By John Whitesides
WASHINGTON (Reuters) - Front-runner Donald Trump looks to take another step toward winning the Republican presidential nomination in contests in Arizona and Utah on Tuesday, aiming to deal another setback to the party establishment's flagging stop-Trump movement.
The billionaire businessman has rolled up a big lead in convention delegates who will pick the Republican nominee, defying weeks of attacks from members of the party establishment worried he will lead the Republicans to defeat in the Nov. 8 presidential election.
In Arizona, which is one of the U.S. states that borders Mexico, Trump's hardline immigration message is popular and he leads in polls, while in Utah Trump lags in polls behind top rival Ted Cruz, a U.S. senator from Texas.
Arizona will award its entire slate of 58 delegates to the winner of Tuesday's primary. In Utah, the state's 40 delegates will be awarded proportionate to the popular vote, unless a single candidate captures at least 50 percent of the vote, in which case that person will be awarded all the delegates.
On Monday, Trump tried to rally worried party leaders to his insurgent candidacy during a stop in Washington, D.C., where he warned against efforts to deny him the nomination if he falls short of securing the 1,237 delegates needed ahead of the party's July convention. Trump now has 678 delegates.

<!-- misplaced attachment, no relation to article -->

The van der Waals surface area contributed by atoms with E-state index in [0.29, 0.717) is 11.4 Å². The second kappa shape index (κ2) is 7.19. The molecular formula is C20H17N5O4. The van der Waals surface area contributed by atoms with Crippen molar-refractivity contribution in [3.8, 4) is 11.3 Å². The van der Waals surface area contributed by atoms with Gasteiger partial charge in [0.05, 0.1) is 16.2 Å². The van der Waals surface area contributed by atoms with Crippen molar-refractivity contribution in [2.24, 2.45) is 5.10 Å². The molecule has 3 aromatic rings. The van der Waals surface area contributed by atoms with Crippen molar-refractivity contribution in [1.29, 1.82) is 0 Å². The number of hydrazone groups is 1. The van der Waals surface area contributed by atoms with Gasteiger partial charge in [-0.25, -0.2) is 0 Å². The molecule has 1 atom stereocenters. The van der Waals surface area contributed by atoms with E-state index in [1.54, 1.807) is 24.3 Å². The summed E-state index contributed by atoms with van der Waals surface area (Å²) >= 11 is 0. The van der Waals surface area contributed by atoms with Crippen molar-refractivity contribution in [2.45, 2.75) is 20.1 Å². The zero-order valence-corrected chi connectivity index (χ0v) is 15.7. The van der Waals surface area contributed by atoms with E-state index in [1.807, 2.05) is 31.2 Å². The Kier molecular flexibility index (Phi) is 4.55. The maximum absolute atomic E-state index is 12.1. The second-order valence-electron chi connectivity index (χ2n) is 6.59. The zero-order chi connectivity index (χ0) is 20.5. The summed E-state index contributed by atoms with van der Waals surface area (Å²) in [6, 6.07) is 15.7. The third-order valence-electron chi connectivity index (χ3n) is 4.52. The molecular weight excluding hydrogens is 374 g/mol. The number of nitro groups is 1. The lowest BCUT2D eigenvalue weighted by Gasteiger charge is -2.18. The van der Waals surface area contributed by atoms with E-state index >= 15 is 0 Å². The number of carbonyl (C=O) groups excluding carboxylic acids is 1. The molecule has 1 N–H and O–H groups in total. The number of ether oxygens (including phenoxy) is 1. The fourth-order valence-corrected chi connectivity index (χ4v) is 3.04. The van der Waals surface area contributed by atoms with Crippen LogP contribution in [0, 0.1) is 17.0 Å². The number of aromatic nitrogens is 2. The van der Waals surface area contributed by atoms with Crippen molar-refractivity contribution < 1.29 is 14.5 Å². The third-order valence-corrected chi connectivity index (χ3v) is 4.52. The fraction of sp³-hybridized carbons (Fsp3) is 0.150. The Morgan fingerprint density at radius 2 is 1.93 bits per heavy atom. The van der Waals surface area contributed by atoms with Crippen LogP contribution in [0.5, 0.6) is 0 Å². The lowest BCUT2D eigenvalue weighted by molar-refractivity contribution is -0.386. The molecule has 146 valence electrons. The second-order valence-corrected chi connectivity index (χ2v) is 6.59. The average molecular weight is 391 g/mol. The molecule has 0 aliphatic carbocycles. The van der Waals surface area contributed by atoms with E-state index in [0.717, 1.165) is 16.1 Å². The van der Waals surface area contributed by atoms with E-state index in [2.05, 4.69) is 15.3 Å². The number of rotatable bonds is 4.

"I think it is going to be very hard for them to do," Trump said on CNN of any effort to deny him the nomination if he falls short. "I have millions of votes more than anybody."
Democrats also will vote on Tuesday, in Arizona, Utah and Idaho, with front-runner Hillary Clinton aiming to pile up more delegates in her race against challenger Bernie Sanders.
Sanders, a U.S. senator from Vermont, is looking for wins in many of the six Democratic contests this week. Alaska, Hawaii and Washington will vote on Saturday. But because Democratic delegates are awarded proportionally in all states, Clinton will keep adding to her delegate total even if she is not the winner in a given state.
Tuesday's Republican contests are the first since U.S. Senator Marco Rubio of Florida dropped out. Ohio Governor John Kasich is still in the race, splitting the anti-Trump vote with Cruz.
"We welcome Marco's supporters with open arms," Cruz said on CNN, saying a Trump candidacy in November would be "a disaster" that would ensure a Clinton win.
In Arizona, Trump has the backing of former Republican Governor Jan Brewer and Maricopa County Sheriff Joe Arpaio, two of the most prominent supporters of a crackdown on illegal immigrants.
In Utah, Mitt Romney, the 2012 Republican presidential nominee, has said he will vote for Cruz.
Romney recorded phone messages on behalf of Cruz, saying, "He is the only Republican candidate who can defeat Donald Trump" and that a vote for Kasich was equivalent to a vote for Trump.
(Editing by Leslie Adler)